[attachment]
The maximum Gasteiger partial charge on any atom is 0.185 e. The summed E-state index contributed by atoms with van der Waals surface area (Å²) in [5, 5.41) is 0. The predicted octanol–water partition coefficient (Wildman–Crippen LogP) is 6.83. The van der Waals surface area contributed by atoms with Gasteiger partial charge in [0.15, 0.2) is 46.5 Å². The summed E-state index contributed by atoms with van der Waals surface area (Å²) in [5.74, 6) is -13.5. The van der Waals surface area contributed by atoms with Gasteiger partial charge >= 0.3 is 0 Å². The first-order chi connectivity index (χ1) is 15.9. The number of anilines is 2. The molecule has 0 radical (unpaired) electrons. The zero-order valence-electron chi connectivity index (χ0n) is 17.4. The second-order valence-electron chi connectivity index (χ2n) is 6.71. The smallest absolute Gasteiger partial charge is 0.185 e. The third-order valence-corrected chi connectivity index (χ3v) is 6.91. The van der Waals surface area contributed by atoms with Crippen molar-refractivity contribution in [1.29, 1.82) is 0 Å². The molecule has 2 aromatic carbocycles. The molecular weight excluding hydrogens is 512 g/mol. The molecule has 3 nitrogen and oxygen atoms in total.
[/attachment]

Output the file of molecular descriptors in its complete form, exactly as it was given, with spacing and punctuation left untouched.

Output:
The maximum Gasteiger partial charge on any atom is 0.185 e. The summed E-state index contributed by atoms with van der Waals surface area (Å²) in [5, 5.41) is 0. The predicted octanol–water partition coefficient (Wildman–Crippen LogP) is 6.83. The van der Waals surface area contributed by atoms with Gasteiger partial charge in [0.15, 0.2) is 46.5 Å². The summed E-state index contributed by atoms with van der Waals surface area (Å²) in [5.74, 6) is -13.5. The van der Waals surface area contributed by atoms with Gasteiger partial charge >= 0.3 is 0 Å². The first-order chi connectivity index (χ1) is 15.9. The number of anilines is 2. The molecule has 0 radical (unpaired) electrons. The zero-order valence-electron chi connectivity index (χ0n) is 17.4. The second-order valence-electron chi connectivity index (χ2n) is 6.71. The smallest absolute Gasteiger partial charge is 0.185 e. The third-order valence-corrected chi connectivity index (χ3v) is 6.91. The van der Waals surface area contributed by atoms with Crippen molar-refractivity contribution in [1.29, 1.82) is 0 Å². The molecule has 2 aromatic carbocycles. The molecular weight excluding hydrogens is 512 g/mol. The molecule has 3 nitrogen and oxygen atoms in total.